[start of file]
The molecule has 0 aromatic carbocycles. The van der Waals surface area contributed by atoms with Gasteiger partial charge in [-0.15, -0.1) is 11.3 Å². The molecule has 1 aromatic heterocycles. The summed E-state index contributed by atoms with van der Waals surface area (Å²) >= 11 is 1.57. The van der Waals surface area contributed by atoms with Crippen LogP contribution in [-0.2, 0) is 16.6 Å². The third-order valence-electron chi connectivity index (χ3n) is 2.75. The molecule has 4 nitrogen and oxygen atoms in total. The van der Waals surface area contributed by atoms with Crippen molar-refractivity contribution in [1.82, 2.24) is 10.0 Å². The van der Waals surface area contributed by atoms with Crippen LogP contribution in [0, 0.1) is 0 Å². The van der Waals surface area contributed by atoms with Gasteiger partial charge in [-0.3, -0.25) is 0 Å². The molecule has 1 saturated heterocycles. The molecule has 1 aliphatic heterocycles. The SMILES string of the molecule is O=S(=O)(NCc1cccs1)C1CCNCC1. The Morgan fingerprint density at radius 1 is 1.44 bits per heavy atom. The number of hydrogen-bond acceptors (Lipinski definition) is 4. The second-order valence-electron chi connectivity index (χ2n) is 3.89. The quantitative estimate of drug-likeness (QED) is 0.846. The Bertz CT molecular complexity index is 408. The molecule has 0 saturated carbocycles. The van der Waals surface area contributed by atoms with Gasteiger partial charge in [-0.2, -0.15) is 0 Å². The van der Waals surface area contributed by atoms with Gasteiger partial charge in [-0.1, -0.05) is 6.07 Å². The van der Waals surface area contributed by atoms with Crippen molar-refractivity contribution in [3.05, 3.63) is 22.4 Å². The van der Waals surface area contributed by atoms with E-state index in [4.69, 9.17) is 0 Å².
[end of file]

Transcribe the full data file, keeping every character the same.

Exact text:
The molecule has 0 aromatic carbocycles. The van der Waals surface area contributed by atoms with Gasteiger partial charge in [-0.15, -0.1) is 11.3 Å². The molecule has 1 aromatic heterocycles. The summed E-state index contributed by atoms with van der Waals surface area (Å²) >= 11 is 1.57. The van der Waals surface area contributed by atoms with Crippen LogP contribution in [-0.2, 0) is 16.6 Å². The third-order valence-electron chi connectivity index (χ3n) is 2.75. The molecule has 4 nitrogen and oxygen atoms in total. The van der Waals surface area contributed by atoms with Crippen molar-refractivity contribution in [1.82, 2.24) is 10.0 Å². The van der Waals surface area contributed by atoms with Crippen LogP contribution in [0, 0.1) is 0 Å². The van der Waals surface area contributed by atoms with Gasteiger partial charge in [-0.3, -0.25) is 0 Å². The molecule has 1 saturated heterocycles. The molecule has 1 aliphatic heterocycles. The SMILES string of the molecule is O=S(=O)(NCc1cccs1)C1CCNCC1. The Morgan fingerprint density at radius 1 is 1.44 bits per heavy atom. The number of hydrogen-bond acceptors (Lipinski definition) is 4. The second-order valence-electron chi connectivity index (χ2n) is 3.89. The quantitative estimate of drug-likeness (QED) is 0.846. The Bertz CT molecular complexity index is 408. The molecule has 0 saturated carbocycles. The van der Waals surface area contributed by atoms with Gasteiger partial charge in [-0.2, -0.15) is 0 Å². The van der Waals surface area contributed by atoms with Gasteiger partial charge in [-0.1, -0.05) is 6.07 Å². The van der Waals surface area contributed by atoms with Crippen molar-refractivity contribution in [3.05, 3.63) is 22.4 Å². The van der Waals surface area contributed by atoms with E-state index in [4.69, 9.17) is 0 Å².